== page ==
Reputational Risk

Social Media Has Doubled the Cost of Reputational Blows

A new study by Aon and Pentland Analytics shows the adverse affects social media has had on reputational threats, doubling the cost of a incident and placing the company in the global spotlight.
By: | September 28, 2018

In the aftermath of a reputational crisis, most companies suffer a noticeable drop in stock value. A new study offers evidence that company response has a direct bearing on whether that initial dip has a lasting impact on shareholder value.

Aon collaborated with Dr. Deborah Pretty of Pentland Analytics for the “2018 Reputation Risk in the Cyber Age Report.” The study looked at 125 reputation events over the last decade, measuring the impact on shareholder value for a year after the event.

The 2018 report builds on prior reputation studies published in 1993 and 2000. The biggest takeaway from the latest work is that since the introduction of social media, the impact of reputation events on stock prices has doubled — regardless of company size.

It’s also worth noting the strength of a company’s reputation prior to an event did little to insulate it against the loss of value. This suggests that while building up a solid reputation is obviously important, it isn’t enough in the face of a crisis to ensure an effective recovery. That said, companies that invested in corporate social responsibility did appear to enjoy a halo effect.

“The perception is these are just good guys who something bad has happened to,” said Randy Nornes, enterprise client leader, Aon.

Why the Galaxy Note7 Crisis Matters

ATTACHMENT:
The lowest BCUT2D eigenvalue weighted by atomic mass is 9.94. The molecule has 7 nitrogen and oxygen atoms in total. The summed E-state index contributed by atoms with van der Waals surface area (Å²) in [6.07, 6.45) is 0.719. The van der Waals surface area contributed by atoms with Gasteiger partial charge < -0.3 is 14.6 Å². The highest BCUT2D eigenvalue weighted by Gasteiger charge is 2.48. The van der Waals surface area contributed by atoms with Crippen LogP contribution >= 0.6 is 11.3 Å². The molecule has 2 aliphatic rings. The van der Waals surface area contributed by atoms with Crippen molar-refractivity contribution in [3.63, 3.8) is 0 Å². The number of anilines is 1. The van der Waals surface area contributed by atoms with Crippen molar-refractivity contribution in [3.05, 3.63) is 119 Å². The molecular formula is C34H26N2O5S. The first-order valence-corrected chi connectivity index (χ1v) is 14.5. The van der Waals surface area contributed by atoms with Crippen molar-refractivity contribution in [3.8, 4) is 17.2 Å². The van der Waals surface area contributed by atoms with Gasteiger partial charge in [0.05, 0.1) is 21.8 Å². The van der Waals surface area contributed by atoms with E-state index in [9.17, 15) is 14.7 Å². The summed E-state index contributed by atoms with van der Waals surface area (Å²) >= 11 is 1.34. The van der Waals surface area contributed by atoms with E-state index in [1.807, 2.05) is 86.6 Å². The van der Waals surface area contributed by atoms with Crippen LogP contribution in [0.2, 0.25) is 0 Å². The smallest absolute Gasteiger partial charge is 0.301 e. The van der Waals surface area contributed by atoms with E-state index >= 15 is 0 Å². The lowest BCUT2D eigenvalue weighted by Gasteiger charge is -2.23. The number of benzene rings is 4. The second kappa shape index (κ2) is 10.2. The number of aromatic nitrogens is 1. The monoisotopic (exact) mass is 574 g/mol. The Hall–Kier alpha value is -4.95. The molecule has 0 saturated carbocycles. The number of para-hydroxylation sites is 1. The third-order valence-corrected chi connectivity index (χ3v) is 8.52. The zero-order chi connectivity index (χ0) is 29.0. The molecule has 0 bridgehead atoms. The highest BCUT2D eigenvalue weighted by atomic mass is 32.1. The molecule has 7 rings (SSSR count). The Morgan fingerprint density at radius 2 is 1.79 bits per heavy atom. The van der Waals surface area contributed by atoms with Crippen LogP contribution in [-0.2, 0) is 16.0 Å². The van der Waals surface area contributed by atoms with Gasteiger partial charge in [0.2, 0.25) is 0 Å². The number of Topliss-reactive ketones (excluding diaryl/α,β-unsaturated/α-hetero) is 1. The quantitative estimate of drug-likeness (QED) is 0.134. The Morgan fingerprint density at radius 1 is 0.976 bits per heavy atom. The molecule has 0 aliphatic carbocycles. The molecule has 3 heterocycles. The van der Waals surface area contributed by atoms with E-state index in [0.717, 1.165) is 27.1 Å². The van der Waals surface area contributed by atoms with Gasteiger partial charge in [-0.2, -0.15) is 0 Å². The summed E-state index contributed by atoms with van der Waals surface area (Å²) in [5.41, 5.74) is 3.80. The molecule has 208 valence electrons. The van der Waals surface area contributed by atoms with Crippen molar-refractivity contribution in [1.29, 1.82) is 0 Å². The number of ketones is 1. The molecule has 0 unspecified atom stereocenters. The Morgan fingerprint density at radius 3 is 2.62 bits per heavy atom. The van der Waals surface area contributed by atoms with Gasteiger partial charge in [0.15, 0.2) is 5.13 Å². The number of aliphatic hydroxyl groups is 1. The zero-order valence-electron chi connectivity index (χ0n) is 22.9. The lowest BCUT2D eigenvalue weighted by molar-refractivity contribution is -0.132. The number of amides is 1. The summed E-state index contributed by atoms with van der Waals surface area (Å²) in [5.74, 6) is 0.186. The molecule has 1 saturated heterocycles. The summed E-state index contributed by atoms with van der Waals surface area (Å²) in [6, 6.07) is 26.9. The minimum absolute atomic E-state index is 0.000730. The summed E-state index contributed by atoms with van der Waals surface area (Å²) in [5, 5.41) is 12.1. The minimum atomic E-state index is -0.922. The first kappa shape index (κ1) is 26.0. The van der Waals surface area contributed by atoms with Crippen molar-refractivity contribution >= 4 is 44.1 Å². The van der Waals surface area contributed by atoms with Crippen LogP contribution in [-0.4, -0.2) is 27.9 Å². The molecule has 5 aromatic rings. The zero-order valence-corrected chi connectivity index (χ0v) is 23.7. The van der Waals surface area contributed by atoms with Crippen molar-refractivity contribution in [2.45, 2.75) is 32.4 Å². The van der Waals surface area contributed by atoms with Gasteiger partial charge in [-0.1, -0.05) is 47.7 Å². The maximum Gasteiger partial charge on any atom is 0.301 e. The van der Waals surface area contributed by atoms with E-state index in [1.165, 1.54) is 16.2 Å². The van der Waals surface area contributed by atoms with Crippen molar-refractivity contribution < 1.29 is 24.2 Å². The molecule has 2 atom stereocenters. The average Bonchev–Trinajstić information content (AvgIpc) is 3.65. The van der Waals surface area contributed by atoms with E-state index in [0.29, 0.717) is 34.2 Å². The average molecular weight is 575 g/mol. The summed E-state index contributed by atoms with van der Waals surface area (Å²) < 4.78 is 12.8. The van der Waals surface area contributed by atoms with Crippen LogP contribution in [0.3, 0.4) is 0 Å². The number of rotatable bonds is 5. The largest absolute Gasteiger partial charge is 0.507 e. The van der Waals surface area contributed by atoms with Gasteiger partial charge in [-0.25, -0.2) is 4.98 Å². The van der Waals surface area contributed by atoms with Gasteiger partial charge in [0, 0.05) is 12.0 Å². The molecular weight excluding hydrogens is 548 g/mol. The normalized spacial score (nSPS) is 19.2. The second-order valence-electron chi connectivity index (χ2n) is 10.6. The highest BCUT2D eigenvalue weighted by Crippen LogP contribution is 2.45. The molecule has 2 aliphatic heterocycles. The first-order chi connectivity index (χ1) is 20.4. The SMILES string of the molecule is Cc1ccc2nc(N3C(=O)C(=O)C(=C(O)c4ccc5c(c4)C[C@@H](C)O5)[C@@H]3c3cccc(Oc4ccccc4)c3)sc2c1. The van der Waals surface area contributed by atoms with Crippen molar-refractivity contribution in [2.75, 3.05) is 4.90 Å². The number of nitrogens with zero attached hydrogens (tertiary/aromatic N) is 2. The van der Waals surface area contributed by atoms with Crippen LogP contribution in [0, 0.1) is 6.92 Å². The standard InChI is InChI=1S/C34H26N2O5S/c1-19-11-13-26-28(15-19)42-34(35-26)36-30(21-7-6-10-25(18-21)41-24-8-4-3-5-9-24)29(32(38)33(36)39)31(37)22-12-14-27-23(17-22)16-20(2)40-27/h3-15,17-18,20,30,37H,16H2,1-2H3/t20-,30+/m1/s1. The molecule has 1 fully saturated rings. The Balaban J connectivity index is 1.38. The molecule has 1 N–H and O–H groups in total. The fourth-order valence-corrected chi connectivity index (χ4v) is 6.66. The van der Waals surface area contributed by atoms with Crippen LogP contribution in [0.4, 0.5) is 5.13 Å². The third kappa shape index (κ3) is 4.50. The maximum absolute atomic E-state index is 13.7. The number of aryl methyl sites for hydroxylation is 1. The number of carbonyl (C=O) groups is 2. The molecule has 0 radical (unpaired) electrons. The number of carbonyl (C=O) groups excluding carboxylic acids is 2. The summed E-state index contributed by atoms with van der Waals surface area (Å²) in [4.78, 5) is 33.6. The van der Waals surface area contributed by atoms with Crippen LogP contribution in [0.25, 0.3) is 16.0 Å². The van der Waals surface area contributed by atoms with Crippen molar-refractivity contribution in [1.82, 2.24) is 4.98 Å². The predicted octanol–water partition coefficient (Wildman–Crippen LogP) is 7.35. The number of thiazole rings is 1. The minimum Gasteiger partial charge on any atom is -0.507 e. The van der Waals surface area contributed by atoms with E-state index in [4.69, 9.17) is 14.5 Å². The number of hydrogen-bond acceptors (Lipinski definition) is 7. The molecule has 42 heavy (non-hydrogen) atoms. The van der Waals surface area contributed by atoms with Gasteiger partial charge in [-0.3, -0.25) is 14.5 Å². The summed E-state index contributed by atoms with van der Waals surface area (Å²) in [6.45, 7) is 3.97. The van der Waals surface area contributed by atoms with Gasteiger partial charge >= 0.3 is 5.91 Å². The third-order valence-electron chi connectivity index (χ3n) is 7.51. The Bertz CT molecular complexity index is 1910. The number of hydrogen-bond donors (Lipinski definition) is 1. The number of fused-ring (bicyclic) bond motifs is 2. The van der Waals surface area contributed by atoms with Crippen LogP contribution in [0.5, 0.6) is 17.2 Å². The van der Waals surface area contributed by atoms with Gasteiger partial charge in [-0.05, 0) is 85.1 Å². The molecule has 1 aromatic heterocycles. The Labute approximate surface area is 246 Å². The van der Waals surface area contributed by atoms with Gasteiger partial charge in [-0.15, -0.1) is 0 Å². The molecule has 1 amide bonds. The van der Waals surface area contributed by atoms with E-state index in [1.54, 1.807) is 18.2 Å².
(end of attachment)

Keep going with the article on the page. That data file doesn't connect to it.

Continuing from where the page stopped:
The report included case studies illustrating the impact of a strong response vs. an inadequate response.

After Volkswagen’s vehicle emissions scandal, for example, estimates of direct costs, customer compensation and environmental repayments exceeded $20 billion. A year later, the company’s loss in value is also more than $20 billion — approximately 25 percent of the company’s pre-crisis value.

Randy Nornes, enterprise client leader, Aon

Compare that to the Samsung Galaxy Note7 crisis when phones began to spontaneously combust. This led to a recall of not only the original product but also the faulty replacement units. A year later, the company’s shareholder value is up by $50 billion.

The difference: Samsung sprang into action. It halted production of the Galaxy Note7 and announced a full global recall. The company was transparent, remaining open about the design flaw in the original batteries and the manufacturing defect in the replacements.

The company incurred significant cost to address the problem, and took ownership of the environmental implications of the wasted product, minimizing the impact by recycling or reusing materials unaffected by the previous problems.

“If you look at their behavior,” said Nornes, “they took it seriously. They bit the bullet from a cost standpoint, they took responsibility, they did the right things. They may have made some mistakes, but they were on the right trajectory.